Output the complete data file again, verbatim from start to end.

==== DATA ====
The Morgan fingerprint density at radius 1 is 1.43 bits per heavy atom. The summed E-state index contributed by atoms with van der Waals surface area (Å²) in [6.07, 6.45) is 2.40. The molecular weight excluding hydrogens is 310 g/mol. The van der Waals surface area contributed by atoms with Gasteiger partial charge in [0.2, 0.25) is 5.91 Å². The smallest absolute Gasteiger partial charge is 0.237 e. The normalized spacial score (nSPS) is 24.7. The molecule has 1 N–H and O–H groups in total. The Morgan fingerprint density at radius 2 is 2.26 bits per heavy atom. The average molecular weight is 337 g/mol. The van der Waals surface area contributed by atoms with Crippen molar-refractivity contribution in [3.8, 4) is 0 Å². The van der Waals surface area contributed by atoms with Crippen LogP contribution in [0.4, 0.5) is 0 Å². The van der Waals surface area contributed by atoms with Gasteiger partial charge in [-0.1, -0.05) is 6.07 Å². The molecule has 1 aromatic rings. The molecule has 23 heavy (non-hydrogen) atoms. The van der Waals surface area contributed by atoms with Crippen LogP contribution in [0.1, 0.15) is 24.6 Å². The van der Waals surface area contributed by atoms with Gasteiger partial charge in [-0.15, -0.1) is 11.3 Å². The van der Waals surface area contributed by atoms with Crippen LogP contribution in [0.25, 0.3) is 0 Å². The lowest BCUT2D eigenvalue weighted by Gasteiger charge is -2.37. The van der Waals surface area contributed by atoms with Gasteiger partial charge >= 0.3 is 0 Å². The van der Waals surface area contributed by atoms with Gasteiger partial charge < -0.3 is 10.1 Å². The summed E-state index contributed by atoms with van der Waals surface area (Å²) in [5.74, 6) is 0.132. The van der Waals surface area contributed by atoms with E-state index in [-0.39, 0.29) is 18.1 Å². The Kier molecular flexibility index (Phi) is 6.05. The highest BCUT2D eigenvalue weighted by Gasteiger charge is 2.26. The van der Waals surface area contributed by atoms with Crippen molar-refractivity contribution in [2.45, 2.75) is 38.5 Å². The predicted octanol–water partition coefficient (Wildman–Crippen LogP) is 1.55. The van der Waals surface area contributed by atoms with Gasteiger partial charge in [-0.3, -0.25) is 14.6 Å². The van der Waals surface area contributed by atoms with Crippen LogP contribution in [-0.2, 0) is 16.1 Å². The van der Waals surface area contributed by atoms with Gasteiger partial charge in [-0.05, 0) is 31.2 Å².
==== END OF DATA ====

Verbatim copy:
The Morgan fingerprint density at radius 1 is 1.43 bits per heavy atom. The summed E-state index contributed by atoms with van der Waals surface area (Å²) in [6.07, 6.45) is 2.40. The molecular weight excluding hydrogens is 310 g/mol. The van der Waals surface area contributed by atoms with Gasteiger partial charge in [0.2, 0.25) is 5.91 Å². The smallest absolute Gasteiger partial charge is 0.237 e. The normalized spacial score (nSPS) is 24.7. The molecule has 1 N–H and O–H groups in total. The Morgan fingerprint density at radius 2 is 2.26 bits per heavy atom. The average molecular weight is 337 g/mol. The van der Waals surface area contributed by atoms with Crippen molar-refractivity contribution in [3.8, 4) is 0 Å². The van der Waals surface area contributed by atoms with Crippen LogP contribution in [0.4, 0.5) is 0 Å². The van der Waals surface area contributed by atoms with Gasteiger partial charge in [-0.1, -0.05) is 6.07 Å². The molecule has 1 aromatic rings. The molecule has 23 heavy (non-hydrogen) atoms. The van der Waals surface area contributed by atoms with Crippen LogP contribution in [0.1, 0.15) is 24.6 Å². The van der Waals surface area contributed by atoms with Gasteiger partial charge in [-0.15, -0.1) is 11.3 Å². The van der Waals surface area contributed by atoms with Crippen LogP contribution in [0.25, 0.3) is 0 Å². The lowest BCUT2D eigenvalue weighted by Gasteiger charge is -2.37. The van der Waals surface area contributed by atoms with Gasteiger partial charge >= 0.3 is 0 Å². The van der Waals surface area contributed by atoms with Gasteiger partial charge < -0.3 is 10.1 Å². The summed E-state index contributed by atoms with van der Waals surface area (Å²) in [5.74, 6) is 0.132. The van der Waals surface area contributed by atoms with E-state index in [-0.39, 0.29) is 18.1 Å². The Kier molecular flexibility index (Phi) is 6.05. The highest BCUT2D eigenvalue weighted by Gasteiger charge is 2.26. The van der Waals surface area contributed by atoms with Crippen molar-refractivity contribution in [2.45, 2.75) is 38.5 Å². The predicted octanol–water partition coefficient (Wildman–Crippen LogP) is 1.55. The van der Waals surface area contributed by atoms with Gasteiger partial charge in [-0.3, -0.25) is 14.6 Å². The van der Waals surface area contributed by atoms with Crippen LogP contribution in [-0.2, 0) is 16.1 Å². The van der Waals surface area contributed by atoms with Gasteiger partial charge in [-0.05, 0) is 31.2 Å².